Experimental Design

Main experiment

The experiment consisted of a go/no-go task divided into six blocks of 120 photographs (60 targets and 60 distractors). Two blocks were used in each condition (Human/non-Human; Male/Female or Female/Male; Famous/non-Famous). Importantly, half of the stimuli in the gender condition were famous and half non-famous faces chosen randomly from the same initial set of stimuli that were used in the Famous/non-Famous condition. Stimuli were randomly displayed within each condition. Famous faces were randomly distributed between Gender and Famous/non-Famous conditions across subjects. Unknown faces were randomly distributed across the three conditions across subjects.

Subjects were trained before each condition with a separate set of stimuli. These stimuli were used only in the training session in order to familiarize subjects with the go no-go task and the rapid presentation of the stimuli. These stimuli were never used again in any experiment. All subjects performed one training session except one subject who performed two. Subjects were instructed to raise their fingers from a response pad as quickly as possible when a target (human face in the Human/non-Human categorization task, famous face in the Famous/non-Famous categorization task) was presented (go response). Because some studies suggest that humans categorized same-sex targets more quickly (e.g., Zárate and Smith, 1990) and better (e.g., Wright and Sladden, 2003) than opposite-sex targets, subjects were instructed to answer as fast as possible when a male (for male subjects) or a female (for female subjects) was presented during the Gender categorization task. At the beginning of each trial, a fixation cross appeared for a random interval (300–600 ms), followed by a photograph flashed for 100 ms and a black screen for 900 ms. Stimuli were trial-unique in order to avoid repetition effect known to accelerate RTs (e.g., Ramon et al., 2011).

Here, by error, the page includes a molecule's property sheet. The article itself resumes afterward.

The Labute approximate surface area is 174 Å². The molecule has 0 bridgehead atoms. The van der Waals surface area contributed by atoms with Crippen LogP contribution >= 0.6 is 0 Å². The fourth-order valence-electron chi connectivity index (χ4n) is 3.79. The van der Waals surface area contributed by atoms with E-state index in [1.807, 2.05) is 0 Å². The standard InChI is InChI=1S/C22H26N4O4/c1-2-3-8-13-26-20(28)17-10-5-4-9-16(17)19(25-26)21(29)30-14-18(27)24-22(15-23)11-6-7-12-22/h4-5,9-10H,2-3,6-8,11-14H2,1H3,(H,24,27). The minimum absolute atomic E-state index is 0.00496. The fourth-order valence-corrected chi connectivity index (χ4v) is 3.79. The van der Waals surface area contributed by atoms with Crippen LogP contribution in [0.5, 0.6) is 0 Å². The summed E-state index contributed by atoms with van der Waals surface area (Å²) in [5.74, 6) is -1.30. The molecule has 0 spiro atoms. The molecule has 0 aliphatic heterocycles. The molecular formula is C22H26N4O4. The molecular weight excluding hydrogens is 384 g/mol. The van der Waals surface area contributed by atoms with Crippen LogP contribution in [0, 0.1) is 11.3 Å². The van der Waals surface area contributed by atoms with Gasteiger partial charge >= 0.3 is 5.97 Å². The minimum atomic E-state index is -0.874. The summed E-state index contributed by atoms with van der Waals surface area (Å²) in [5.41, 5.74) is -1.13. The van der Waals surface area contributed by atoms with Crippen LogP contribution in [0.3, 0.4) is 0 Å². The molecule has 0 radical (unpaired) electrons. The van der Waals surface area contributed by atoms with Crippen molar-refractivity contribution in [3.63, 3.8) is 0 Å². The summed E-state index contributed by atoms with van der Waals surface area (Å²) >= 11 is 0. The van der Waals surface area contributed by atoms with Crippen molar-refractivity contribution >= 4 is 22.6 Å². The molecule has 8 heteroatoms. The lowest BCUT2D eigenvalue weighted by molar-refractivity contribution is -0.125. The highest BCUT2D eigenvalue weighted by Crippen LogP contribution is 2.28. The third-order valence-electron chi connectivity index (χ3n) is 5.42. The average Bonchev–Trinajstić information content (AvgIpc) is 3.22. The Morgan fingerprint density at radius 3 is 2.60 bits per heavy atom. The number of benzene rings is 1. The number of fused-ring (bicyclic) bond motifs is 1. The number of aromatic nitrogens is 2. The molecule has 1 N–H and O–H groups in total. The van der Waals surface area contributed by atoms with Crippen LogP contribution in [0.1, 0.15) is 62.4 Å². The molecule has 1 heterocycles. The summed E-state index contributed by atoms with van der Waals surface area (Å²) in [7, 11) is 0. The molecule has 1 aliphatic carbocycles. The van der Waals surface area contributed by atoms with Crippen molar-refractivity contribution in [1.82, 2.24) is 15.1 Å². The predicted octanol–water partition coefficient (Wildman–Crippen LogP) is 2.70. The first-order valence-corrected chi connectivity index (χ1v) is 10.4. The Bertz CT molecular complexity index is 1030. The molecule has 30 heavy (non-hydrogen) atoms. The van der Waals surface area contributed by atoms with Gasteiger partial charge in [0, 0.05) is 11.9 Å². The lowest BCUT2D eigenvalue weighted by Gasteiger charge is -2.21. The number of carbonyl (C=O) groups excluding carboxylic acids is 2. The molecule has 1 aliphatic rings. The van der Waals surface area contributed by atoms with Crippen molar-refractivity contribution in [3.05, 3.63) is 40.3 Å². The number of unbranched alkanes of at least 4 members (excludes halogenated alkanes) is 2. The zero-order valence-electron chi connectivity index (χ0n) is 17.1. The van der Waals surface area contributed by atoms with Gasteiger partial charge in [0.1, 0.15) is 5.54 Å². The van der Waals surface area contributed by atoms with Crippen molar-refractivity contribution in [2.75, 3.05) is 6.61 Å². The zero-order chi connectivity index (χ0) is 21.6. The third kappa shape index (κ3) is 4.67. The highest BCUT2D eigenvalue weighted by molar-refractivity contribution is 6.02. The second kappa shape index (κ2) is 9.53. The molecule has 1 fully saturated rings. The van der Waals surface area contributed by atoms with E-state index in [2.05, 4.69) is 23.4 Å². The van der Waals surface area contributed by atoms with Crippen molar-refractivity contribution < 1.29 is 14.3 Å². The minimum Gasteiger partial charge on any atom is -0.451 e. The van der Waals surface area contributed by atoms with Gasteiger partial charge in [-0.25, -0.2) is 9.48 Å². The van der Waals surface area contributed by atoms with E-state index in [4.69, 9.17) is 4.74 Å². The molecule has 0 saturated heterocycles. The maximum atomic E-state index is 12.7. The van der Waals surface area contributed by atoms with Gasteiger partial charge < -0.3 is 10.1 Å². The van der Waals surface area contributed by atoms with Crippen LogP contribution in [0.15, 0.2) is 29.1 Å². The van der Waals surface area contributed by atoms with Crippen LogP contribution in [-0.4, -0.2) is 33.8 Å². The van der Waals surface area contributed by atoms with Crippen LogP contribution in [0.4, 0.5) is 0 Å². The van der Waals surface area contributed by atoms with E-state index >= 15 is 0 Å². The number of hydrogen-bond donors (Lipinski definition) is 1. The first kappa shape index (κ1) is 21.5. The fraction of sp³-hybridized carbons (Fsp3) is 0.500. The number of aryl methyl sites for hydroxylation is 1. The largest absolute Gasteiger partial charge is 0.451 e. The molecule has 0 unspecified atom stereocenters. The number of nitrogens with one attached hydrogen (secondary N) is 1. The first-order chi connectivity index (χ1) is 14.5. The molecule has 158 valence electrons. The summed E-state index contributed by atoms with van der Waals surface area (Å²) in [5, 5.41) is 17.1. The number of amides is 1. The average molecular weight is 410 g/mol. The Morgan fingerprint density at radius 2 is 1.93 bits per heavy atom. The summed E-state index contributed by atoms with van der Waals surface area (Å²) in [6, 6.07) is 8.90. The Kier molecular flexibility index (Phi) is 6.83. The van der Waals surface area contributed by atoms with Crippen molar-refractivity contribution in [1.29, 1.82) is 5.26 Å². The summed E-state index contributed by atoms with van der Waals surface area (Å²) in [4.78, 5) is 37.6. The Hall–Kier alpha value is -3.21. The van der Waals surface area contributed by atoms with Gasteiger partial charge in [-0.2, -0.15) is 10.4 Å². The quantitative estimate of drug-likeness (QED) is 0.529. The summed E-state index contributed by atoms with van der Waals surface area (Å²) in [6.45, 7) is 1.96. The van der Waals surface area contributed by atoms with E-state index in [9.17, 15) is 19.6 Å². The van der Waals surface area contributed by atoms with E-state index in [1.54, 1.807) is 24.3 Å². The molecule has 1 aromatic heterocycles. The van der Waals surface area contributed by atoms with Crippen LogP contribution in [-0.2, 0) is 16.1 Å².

Control experiment

To determine whether reaction time in the Famous/non-Famous task was related to the ability to accurately identify the Famous faces, seven other subjects did another experiment in which they learned all famous faces. They first performed a Famous/non-Famous go/no-go task as described above [except that the task was divided into three blocks of 180 photographs (90 famous and 90 non-famous faces)].

Then, these subjects performed four additional sessions of the Famous/non-Famous task. They performed two additional sessions per week for 2 weeks. Each go/no-go session was preceded by a learning phase that consisted of learning all the target stimuli (the 270 famous faces), which remained the same over all five sessions. Subjects were explicitly instructed to learn all stimuli. Famous and unknown faces (which were different from non-famous face distractors used in the following Famous/non-Famous go/no-go task) were presented to the subject. Stimuli remained on the screen until subjects pressed one button if the face was famous, or another if the face was from the unknown set. After each response, feed-back appeared on the screen to enhance accuracy.

In summary, famous face targets were presented a total of nine times (four times during the explicit learning sessions, five times during the test sessions). Non-famous face distractors were not presented during the learning phase and were presented five times during test sessions.

Speed Constraints

Stimuli were flashed quickly (100 ms) and subjects had to answer within 1000 ms post-stimulus. Subjects performed training sessions with a separate set of stimuli before each task and could repeat the training if they wanted. Subjects were motivated to perform as quickly as possible by displaying median RT and false alarm rates after each block. Furthermore, they received strong encouragement before and between blocks to answer as fast as possible. In particular, after each block, they were asked to “beat” their RT score.

Behavioral Performance Analysis